That wasn’t the chance that Cora took. On Friday night, the Red Sox manager made a bet with Eovaldi not to secure a win, but instead to prolong a game. Cora talked at times during the season about the difference between chasing a win (something Terry Francona had cautioned him not to do in the regular season) and working to secure one. In perhaps the only game of a seven-game set in which chasing a win did not make sense – given that the Red Sox were in a strong position moving forward in the series, and that the workload management of three games in three days under National League rules would stress the pitching staff as at no other time – Cora went chasing.
He was using his most dominant postseason pitcher to contribute in a tie contest, making progressively larger investments on a 50-50 proposition for a win, rather than the 80-20 bets he’d been making when employing starters with leads (and often multi-run leads) in his hand. He did so at the risk of muddying the team’s pitching picture for the duration of its time in Los Angeles.
By summoning his scheduled Game 4 starter in a tie game, Cora wasn’t doubling down on an 11. Instead, dealt a meager hand by an offense that couldn’t score, the Red Sox manager made the decision to draw card after card – a 2, a 3, a 3, an ace, hit me again … All the while, he progressively raised his bet – cash … watch … car key … .
He nearly won it. The Red Sox took a 2-1 lead in the 13th inning when Eduardo Nunez, evidently planning to dress as a crash-test dummy for Halloween, pressured the Dodgers with a bunt single that led to a run-scoring error by pitcher Scott Alexander, giving Eovaldi the chance to close out the game.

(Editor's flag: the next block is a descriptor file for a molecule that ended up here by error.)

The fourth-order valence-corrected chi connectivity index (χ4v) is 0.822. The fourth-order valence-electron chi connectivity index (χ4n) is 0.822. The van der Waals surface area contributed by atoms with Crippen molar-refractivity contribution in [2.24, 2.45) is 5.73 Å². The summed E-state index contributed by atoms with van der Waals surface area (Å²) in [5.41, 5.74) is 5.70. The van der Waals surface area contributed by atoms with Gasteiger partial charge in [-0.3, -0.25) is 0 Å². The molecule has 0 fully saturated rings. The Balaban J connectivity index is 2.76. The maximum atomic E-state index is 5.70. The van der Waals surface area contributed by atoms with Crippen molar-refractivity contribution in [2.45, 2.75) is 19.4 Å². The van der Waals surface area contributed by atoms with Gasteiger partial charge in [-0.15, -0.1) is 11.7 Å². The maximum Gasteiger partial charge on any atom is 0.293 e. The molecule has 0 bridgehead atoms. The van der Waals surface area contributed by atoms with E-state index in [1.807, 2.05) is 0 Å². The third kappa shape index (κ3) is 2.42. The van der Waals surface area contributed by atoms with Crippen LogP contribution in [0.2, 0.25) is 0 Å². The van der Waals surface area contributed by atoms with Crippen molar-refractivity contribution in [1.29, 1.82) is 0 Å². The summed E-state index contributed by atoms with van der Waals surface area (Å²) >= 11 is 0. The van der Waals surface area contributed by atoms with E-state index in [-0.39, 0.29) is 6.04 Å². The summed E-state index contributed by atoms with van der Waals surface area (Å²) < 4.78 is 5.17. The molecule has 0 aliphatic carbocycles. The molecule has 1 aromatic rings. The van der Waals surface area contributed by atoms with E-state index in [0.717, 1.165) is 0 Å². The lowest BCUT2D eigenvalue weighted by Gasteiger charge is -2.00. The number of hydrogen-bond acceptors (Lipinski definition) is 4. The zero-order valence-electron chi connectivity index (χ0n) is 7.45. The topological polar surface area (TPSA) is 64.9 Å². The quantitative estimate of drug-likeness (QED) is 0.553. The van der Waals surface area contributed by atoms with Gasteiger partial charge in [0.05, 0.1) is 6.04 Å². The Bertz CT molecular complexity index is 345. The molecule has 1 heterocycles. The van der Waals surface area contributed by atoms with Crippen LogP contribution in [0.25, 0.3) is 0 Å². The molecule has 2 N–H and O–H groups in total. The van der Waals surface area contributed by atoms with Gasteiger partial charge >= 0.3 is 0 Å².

Eovaldi pitched well enough to do so, but Ian Kinsler’s error in the bottom of the 13th forced Cora to keep rolling with the bet. Finally, after a full game’s worth of extra innings, a jack was flipped. Bust.
The consequences are significant. Even with the loss, the Red Sox are far from broke – they remain up, 2-1, in the World Series race to four wins – but their station seems far less secure than it could have been.
The Red Sox went to bed after Game 3 with no scheduled Game 4 starter. They can choose from one of the two pitchers who didn’t enter the game — Chris Sale, who would be pitching on three days’ rest in a month where he already has appeared to be running on fumes; or Drew Pomeranz, who last started a game on Aug. 7 — or Eduardo Rodriguez, whose job description had been narrowed to that of one-batter lefty specialist.
“How do you spell that, ‘TBA? TBA’,” Cora joked in the early-morning hours. “There are a few guys that are lining up in my office to start the game tomorrow. We’ll decide what we’ll do and we’ll be fine. … Somebody will start – most likely a lefty.”
It won’t be a righty. It won’t be Eovaldi. A memorable Game 3 loss in a contest that featured enough innings for two full games felt in some ways like two full losses, leaving behind the echo of a question of whether, for once, Cora’s all-in instincts had steered him to make the wrong choice.